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How to Find Hidden 401k Fees

Fees can be "packaged" into your company's retirement plan in a number of ways making it difficult for even the most experienced CFO or HR Director to know exactly what their employees are paying. No bills are sent and the fee disclosures can be difficult to find and understand. But make no mistake, the fees are there and they take a big bite out of your employee's retirement accounts. 

Top Five Hidden
Fees in 401(k) & 403(b) Retirement Plans



for PDF

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Below is a list of the top five most common ways 401(k) and 403(b) recordkeepers "package" hidden and confusing fees into retirement plans. Those overseeing their company's retirement plan have a legal fiduciary responsibility to understand any fees their employees pay and determine if they are "fair and reasonable." 


Step-one in determining if fees are “fair and reasonable,” is to identify all fees being charged to participant accounts. Often there is no invoice, so fees can go unnoticed for years or even decades. Fees would be found in a contract and in the ERISA required fee disclosures, 408(b)2 & 404(a)5.


Step-two is to compare those fees to what other providers are charging for a similar set of services. Cheapest isn’t always best, however when fees go unchecked employees often pay too much, and fiduciaries assume unnecessary liability.

1. Asset Management Charges (AMC)

Asset Management Charges (AMC), sometimes called Mortality & Expense (M&E) fees, are taken as a percentage of plan assets in addition to fund management fees. Some recordkeepers do a good job of disclosing these fees, however many do not. Since the recordkeeper already holds plan assets, these fees can be taken from employee accounts without a bill or invoice. These charges go largely unnoticed by employers and the employees who pay them.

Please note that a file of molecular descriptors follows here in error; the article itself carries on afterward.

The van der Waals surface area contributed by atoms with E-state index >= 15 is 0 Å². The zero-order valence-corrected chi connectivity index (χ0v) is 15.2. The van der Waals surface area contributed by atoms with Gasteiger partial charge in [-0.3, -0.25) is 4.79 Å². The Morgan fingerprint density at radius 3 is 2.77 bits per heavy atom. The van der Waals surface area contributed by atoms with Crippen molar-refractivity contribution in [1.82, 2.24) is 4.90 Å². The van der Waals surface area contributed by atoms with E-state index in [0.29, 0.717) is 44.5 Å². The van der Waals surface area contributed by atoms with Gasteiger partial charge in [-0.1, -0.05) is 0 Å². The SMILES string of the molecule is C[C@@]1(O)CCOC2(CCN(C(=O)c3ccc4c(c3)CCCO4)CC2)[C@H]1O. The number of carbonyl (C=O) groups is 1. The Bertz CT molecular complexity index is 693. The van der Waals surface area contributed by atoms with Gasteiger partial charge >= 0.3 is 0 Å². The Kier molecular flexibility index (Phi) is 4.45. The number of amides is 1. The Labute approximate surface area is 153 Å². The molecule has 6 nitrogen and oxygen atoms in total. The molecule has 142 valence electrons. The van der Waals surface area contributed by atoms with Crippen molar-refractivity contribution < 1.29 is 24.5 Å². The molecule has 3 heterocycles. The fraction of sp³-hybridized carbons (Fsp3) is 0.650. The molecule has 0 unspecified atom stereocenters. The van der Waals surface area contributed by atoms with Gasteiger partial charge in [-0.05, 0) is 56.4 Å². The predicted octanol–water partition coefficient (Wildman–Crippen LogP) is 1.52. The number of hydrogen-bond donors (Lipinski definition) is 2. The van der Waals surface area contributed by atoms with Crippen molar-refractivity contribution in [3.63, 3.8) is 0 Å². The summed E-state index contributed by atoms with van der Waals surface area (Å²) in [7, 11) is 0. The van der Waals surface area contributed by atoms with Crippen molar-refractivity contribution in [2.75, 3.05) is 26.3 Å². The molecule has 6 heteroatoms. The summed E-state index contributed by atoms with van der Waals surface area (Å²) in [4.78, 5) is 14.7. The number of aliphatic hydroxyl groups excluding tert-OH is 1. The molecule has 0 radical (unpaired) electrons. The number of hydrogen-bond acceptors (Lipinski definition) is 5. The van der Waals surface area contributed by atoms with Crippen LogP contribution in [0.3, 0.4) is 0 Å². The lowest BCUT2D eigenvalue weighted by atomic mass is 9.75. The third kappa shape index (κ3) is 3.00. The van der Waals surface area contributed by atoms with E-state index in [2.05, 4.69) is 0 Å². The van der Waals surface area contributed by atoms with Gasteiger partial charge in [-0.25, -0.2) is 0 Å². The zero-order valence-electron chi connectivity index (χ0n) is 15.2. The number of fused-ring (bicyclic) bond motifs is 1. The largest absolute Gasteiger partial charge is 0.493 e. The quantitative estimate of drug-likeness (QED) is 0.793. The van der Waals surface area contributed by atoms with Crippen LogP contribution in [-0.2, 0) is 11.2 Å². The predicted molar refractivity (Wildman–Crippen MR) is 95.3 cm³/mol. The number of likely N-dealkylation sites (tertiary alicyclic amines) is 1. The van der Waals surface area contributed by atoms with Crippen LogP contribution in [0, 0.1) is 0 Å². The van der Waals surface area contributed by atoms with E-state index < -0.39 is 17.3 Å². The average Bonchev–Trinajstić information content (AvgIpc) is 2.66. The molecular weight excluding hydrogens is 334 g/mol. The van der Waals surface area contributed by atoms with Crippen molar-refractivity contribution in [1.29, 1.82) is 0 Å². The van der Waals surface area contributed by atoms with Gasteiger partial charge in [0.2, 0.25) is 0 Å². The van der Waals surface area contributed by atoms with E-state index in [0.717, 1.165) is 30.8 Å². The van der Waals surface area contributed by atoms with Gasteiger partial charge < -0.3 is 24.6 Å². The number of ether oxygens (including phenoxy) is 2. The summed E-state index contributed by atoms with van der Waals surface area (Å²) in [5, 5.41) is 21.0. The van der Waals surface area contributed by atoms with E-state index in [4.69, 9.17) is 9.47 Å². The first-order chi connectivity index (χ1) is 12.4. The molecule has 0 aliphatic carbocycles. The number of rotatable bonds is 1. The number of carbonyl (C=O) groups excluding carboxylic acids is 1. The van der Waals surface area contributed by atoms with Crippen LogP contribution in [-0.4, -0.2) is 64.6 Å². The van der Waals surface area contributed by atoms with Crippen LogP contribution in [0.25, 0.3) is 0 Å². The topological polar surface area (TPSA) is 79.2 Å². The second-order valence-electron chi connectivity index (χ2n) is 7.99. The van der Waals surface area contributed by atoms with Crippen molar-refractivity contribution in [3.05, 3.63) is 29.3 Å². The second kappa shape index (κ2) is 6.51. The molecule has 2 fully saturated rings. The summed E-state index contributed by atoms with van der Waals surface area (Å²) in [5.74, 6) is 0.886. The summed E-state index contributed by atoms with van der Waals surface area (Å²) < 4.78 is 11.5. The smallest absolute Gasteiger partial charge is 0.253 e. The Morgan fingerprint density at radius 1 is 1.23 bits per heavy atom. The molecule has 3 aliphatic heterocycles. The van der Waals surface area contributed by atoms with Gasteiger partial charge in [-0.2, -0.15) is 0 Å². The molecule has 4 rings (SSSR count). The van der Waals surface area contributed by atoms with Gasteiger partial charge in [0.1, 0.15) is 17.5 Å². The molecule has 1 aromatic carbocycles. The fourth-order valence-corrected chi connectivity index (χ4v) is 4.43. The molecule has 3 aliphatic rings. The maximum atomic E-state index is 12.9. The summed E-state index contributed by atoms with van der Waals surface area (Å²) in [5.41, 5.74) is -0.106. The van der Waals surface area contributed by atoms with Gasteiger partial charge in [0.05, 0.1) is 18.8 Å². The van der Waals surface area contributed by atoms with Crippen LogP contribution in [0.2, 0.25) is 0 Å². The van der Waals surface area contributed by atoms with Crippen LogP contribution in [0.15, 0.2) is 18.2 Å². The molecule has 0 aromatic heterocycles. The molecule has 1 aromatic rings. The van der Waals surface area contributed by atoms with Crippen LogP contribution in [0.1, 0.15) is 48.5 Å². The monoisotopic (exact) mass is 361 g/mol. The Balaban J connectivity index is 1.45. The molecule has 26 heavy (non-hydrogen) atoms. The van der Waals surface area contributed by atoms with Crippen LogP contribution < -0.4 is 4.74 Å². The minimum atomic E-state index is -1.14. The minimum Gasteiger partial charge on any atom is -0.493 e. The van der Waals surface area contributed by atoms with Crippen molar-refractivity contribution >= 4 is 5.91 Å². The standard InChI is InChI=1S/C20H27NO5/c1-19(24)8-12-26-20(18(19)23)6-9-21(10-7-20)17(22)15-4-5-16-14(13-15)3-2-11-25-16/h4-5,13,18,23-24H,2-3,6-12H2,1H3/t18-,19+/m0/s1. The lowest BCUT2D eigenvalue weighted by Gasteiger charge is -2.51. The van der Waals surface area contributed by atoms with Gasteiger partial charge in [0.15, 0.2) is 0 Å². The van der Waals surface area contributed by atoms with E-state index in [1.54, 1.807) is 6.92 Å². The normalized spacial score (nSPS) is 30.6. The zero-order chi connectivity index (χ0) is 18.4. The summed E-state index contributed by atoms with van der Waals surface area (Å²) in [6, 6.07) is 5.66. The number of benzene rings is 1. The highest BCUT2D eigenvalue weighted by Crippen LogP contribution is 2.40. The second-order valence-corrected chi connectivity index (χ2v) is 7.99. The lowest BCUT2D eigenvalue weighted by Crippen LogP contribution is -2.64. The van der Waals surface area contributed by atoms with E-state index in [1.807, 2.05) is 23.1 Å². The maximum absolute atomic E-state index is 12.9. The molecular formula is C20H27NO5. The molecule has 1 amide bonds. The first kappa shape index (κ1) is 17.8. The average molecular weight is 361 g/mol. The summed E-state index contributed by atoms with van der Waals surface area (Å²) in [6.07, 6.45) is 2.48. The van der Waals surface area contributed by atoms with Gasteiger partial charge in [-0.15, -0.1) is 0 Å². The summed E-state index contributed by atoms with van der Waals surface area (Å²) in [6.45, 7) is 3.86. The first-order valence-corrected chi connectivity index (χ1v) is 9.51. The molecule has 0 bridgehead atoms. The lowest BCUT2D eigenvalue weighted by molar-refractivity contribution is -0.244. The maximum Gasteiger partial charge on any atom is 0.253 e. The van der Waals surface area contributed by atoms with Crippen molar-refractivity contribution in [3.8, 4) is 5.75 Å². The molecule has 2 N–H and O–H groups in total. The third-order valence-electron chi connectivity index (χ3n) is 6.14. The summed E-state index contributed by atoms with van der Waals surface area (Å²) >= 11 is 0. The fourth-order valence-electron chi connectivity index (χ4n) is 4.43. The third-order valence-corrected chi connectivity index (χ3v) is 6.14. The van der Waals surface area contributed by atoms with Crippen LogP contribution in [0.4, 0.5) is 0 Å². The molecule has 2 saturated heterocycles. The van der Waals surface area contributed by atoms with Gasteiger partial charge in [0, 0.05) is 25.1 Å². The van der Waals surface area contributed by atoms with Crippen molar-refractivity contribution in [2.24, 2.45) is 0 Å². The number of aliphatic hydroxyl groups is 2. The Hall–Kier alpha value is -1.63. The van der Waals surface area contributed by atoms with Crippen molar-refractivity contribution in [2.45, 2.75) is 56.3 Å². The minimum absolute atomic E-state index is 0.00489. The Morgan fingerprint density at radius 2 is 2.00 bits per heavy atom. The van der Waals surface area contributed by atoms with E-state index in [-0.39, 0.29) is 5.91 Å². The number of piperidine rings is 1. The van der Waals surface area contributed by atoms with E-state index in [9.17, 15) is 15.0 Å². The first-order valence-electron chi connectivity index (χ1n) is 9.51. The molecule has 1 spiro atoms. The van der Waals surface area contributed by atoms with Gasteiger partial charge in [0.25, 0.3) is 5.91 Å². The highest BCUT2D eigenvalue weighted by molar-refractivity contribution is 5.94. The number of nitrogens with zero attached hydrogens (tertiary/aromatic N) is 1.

AMC's can be 10X more than fund management expenses and can add up to $150,000+ over the career of an average employee.

Key Fiduciary Action: Plan fiduciaries should know if their plan has an AMC, M&E or other asset-based fee above and beyond the fund expense ratios for the investments in their plan. These fees, as with all participant-paid fees, need to be evaluated regularly (every 2-3 years) and determined if they are "fair and reasonable." Fee evaluations should be documented in the plan’s fiduciary files.

2. Loaded Mutual Funds

Recordkeepers have worked with fund managers to package additional fees into the expense ratios of the funds offered within their products. One of the motivations for recordkeepers to use loaded mutual funds has been to offer products with low or no AMCs. Often the result is not a net fee reduction, just a shift in how they receive their fees. A plan with an AMC could have lower total fees than a plan with no AMC due to this expense loading of funds.

Many mutual fund companies have created multiple share classes of their funds, with the only difference between them being their expense ratios. For example, ABC Growth Fund might offer six share classes, R1, R2, R3, R4, R5 and R6. The only difference between the ABC Growth R1 and ABC Growth R6 might be an additional 1% in fees that are passed back to the recordkeeper. A 1% fee difference in a mid-sized 401(k) plan could add up to millions of dollars over a 10-to-20-year period.


It doesn’t matter whether the fee is an AMC or M&E charged by the recordkeeper or an extra fund expense ratio levied by the fund company and passed back to the recordkeeper. All fees, regardless of their origin, should be accounted for and included in a total cost analysis.

Key Fiduciary Action: Know which share class of funds your retirement plan offers and how much revenue recordkeepers, TPA’s and advisors are getting. This is an important (and required) step for employers in understanding total plan fees and determining whether they are “fair and reasonable.”

3. Stable Value Subsidization